By 1928, when he finished River Lane, impressionism has pretty much disappeared, replaced by broader, Cezannesque brushwork. Cezanne's influence is even more pronounced in Deserted Mine No. 1 of 1930. By then, in his technique and interest in industrial subjects, Folinsbee had completely shifted to a viewpoint more consistent with modernist practice.

Industrial subjects such as bridges, quarries, and railroads provided raw material for compositions that emphasized pictorial structure, another legacy from Cezanne. Yet, in some pictures Folinsbee went beyond structure as a formal device; through stark contrasts between light and dark, he also mixed in some expressionist intensity.

One can feel this in pictures such as Shad Net (Shad Fishermen) of 1938, with its lowering steel-blue sky and crisp whites, and Haul Before the Storm of 1940, which also depicts fishermen on the Delaware River.

Some observers have identified a touch of Edward Hopper in Folinsbee's work, especially in the 1929 railroad scene Trenton Platform.

The difference, though, is that Hopper's pictures, even those without figures, usually suggest a psychological or emotional dimension, whereas Folinsbee's are more concerned with compositional architecture, especially light and shadow.

Folinsbee doesn't need an association with Hopper to merit serious attention. He's one of the more stimulating New Hope painters, in the way he provided an alternative way to interpret a country landscape that, through overexposure, had become quaintly picturesque.

Photo treasure revealed. Improbably, the Reading Public Museum owns a complete set - 781 mounted prints - of Eadweard Muybridge's classic photographic study Animal Locomotion.

Apparently the museum owned its copy of this historic portfolio, offered to subscribers in 1887, for a good part of the 20th century. Yet the landmark studies of humans and animal moving in front of a camera weren't formally accessioned until 1997, when they were "found" in the museum archive.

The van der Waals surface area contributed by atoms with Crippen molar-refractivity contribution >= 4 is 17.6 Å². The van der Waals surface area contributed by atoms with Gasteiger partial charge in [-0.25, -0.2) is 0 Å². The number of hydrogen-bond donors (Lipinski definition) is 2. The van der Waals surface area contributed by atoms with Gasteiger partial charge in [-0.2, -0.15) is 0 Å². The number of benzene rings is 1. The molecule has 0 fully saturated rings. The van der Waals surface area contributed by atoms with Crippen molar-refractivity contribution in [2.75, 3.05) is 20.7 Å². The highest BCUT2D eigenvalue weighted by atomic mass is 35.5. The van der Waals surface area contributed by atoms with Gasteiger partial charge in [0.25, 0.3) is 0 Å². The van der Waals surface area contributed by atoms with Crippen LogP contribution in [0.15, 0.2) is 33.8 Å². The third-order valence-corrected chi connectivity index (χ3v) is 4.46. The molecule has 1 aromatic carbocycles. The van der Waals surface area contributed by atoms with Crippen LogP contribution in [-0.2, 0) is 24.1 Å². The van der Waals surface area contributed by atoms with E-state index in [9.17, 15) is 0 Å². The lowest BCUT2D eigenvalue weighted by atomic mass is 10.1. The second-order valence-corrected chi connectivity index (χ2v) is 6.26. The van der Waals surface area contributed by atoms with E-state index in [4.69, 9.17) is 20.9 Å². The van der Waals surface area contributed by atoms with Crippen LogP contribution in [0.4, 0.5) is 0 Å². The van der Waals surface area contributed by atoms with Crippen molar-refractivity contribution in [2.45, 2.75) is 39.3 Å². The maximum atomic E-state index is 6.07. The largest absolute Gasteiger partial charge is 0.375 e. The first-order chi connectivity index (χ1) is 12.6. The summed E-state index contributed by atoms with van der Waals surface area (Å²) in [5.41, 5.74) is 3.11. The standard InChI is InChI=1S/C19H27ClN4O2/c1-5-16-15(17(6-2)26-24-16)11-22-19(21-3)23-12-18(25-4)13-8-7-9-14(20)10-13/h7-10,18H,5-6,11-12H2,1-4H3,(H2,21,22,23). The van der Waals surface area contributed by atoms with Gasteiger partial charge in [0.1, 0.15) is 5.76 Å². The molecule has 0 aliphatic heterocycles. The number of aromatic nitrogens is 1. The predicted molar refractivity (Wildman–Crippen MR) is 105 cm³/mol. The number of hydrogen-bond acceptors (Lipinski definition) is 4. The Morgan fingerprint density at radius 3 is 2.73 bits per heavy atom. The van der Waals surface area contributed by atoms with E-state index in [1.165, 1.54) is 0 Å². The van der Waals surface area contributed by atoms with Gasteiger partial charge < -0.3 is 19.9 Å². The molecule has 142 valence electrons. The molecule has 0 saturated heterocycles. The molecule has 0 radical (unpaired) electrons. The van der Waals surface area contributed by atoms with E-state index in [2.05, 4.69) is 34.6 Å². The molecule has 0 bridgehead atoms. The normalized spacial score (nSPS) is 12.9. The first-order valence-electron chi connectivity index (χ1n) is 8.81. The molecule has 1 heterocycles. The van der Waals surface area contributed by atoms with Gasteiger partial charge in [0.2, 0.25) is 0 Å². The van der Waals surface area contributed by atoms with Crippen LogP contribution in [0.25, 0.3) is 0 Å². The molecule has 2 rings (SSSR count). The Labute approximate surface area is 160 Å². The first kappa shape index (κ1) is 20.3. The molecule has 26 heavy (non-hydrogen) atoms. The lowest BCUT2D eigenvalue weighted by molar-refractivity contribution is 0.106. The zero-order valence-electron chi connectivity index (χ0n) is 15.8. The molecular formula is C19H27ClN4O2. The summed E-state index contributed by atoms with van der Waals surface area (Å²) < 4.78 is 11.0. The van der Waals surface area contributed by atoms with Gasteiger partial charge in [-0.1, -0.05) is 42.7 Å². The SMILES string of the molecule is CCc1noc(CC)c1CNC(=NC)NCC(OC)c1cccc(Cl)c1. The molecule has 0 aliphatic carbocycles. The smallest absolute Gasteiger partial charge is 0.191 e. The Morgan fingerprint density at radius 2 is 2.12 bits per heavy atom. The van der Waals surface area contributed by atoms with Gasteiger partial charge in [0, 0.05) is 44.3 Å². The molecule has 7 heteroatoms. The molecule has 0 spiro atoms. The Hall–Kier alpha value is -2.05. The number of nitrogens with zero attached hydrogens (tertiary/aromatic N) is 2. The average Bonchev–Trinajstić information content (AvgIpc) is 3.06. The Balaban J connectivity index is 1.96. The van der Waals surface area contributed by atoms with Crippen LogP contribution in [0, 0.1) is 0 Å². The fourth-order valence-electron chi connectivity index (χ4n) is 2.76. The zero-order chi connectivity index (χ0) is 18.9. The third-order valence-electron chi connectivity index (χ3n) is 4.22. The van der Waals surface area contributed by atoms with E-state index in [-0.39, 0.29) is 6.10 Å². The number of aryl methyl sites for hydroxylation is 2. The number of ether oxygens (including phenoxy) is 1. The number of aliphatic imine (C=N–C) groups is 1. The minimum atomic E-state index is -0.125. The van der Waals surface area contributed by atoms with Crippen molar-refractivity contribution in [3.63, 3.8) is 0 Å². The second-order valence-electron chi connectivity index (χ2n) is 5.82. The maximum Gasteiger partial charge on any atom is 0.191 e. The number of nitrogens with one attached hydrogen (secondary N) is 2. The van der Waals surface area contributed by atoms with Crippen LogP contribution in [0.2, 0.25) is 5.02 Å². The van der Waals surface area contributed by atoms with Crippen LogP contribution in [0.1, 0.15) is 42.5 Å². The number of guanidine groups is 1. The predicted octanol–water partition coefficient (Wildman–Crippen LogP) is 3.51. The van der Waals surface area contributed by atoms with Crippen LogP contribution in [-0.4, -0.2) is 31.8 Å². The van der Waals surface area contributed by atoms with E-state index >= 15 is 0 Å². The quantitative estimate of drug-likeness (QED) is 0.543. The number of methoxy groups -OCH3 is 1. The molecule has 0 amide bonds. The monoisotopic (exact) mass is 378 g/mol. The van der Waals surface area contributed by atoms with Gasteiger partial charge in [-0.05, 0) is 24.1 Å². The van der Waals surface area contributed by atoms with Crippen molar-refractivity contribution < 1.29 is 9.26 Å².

Oddly, the museum isn't sure how this treasure came into its possession. Officials can only speculate that the museum's founder, Levi Mengel, was a subscriber, or that the portfolio was given when the museum opened in 1904.

In any case, recent acquisition of nine pioneering stroboscopic photographs by Harold Edgerton prompted the museum to combine these with 18 Muybridge prints into an exhibition called "Photographic Motion."

This is familiar but still fascinating material. The Edgertons include bullets passing through lightbulbs, apples, and playing cards. The Muybridge freeze-frames depict men vaulting, throwing a ball, and shoeing a horse; women are shown sweeping a floor, carrying water, and jumping over a stool. Some people are clothed, some nude or partially so.

The museum is also featuring a selection of Tiffany lamps from a New York collection that was lent to the Allentown Art Museum three years ago (Reading's is a different version of that show).

This attractive, thematic installation, augmented by a video, isn't so much a voyage of discovery as an attractive and informative introduction to how the Tiffany Studio produced these innovative combinations of utility and beauty.

Art: Becoming Modern